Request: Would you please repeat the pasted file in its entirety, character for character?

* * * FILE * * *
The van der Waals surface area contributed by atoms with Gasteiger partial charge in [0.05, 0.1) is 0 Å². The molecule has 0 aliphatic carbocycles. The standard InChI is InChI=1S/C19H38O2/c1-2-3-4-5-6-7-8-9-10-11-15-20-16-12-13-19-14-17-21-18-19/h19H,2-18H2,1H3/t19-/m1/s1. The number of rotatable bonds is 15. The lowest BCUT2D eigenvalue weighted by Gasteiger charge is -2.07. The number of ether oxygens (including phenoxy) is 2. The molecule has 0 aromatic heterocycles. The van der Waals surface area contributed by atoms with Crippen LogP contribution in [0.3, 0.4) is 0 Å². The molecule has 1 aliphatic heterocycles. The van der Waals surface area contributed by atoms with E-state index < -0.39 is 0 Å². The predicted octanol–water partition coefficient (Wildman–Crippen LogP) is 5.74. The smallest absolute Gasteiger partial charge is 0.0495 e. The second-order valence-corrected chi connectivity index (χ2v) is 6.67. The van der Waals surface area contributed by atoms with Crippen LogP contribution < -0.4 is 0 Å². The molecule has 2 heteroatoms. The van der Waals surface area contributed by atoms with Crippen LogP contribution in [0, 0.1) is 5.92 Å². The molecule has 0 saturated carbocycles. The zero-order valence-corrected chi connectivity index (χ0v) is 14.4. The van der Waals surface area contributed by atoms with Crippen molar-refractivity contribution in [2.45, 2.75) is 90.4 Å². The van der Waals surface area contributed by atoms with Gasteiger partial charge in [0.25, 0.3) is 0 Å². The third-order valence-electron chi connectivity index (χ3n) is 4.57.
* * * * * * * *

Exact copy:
The van der Waals surface area contributed by atoms with Gasteiger partial charge in [0.05, 0.1) is 0 Å². The molecule has 0 aliphatic carbocycles. The standard InChI is InChI=1S/C19H38O2/c1-2-3-4-5-6-7-8-9-10-11-15-20-16-12-13-19-14-17-21-18-19/h19H,2-18H2,1H3/t19-/m1/s1. The number of rotatable bonds is 15. The lowest BCUT2D eigenvalue weighted by Gasteiger charge is -2.07. The number of ether oxygens (including phenoxy) is 2. The molecule has 0 aromatic heterocycles. The van der Waals surface area contributed by atoms with Crippen LogP contribution in [0.3, 0.4) is 0 Å². The molecule has 1 aliphatic heterocycles. The van der Waals surface area contributed by atoms with E-state index < -0.39 is 0 Å². The predicted octanol–water partition coefficient (Wildman–Crippen LogP) is 5.74. The smallest absolute Gasteiger partial charge is 0.0495 e. The second-order valence-corrected chi connectivity index (χ2v) is 6.67. The van der Waals surface area contributed by atoms with Crippen LogP contribution < -0.4 is 0 Å². The molecule has 2 heteroatoms. The van der Waals surface area contributed by atoms with Crippen LogP contribution in [0, 0.1) is 5.92 Å². The molecule has 0 saturated carbocycles. The zero-order valence-corrected chi connectivity index (χ0v) is 14.4. The van der Waals surface area contributed by atoms with Crippen molar-refractivity contribution in [2.45, 2.75) is 90.4 Å². The van der Waals surface area contributed by atoms with Gasteiger partial charge in [0.25, 0.3) is 0 Å². The third-order valence-electron chi connectivity index (χ3n) is 4.57.